Accidental Sustainability

August 19, 2008 § Leave a comment

Captcha is a security method that asks users to type in a series of numbers and letters that automatic spammers and bots can’t type on on their own — because they’re not human. So millions of real people are typing random characters into computer every day, maybe every hour.

Kind of a waste*…. But what if there was a way to take advantage of all that random typing?

reCaptcha is a project of Carnegie Mellon University that uses your security feature to fix digitizing problems in scanned books. reCaptcha hands off its problem children to you as a security Captcha. You type in what the computer can’t read and thereby contribute to the digitizing project. From the reCaptcha site:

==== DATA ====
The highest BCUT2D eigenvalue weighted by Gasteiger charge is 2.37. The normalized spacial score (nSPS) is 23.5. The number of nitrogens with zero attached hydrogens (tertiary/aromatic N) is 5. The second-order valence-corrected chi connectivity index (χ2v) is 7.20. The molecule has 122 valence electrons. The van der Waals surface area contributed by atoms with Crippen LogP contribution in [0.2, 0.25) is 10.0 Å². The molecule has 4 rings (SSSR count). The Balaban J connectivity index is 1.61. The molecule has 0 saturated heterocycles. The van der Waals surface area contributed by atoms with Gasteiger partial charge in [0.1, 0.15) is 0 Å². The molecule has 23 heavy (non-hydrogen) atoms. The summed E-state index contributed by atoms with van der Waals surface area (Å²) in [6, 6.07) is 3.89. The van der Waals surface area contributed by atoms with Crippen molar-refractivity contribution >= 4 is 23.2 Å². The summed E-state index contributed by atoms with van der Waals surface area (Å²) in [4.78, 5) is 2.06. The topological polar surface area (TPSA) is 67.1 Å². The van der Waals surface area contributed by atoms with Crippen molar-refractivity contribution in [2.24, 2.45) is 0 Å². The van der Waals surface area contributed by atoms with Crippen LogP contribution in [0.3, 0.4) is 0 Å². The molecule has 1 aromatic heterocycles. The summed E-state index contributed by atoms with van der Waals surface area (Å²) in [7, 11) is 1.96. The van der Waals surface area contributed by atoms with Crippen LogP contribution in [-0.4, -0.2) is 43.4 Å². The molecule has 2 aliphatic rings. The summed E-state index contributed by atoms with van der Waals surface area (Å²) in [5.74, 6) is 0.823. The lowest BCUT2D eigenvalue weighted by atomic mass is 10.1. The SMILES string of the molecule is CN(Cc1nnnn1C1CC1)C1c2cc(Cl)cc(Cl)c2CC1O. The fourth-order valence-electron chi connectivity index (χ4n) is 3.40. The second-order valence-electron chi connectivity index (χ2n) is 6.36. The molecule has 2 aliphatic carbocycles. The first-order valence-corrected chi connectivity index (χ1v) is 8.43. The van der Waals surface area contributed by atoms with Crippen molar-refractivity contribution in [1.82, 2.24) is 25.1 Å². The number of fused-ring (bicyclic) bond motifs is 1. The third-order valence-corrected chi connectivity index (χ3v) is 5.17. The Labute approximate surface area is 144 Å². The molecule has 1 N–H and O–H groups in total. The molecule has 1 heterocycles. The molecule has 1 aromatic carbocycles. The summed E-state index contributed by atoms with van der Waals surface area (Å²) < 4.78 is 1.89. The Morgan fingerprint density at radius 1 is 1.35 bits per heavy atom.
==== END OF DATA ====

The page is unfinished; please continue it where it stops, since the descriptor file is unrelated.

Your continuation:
“About 60 million CAPTCHAs are solved by humans around the world every day. In each case, roughly ten seconds of human time are being spent. Individually, that’s not a lot of time, but in aggregate these little puzzles consume more than 150,000 hours of work each day. What if we could make positive use of this human effort? reCAPTCHA does exactly that by channeling the effort spent solving CAPTCHAs online into “reading” books”

This is not done as a sustainability project. It does promote sustainability, though, by turning a single-use move into one that fulfills two needs at the same time.

*except for it’s security function of course.

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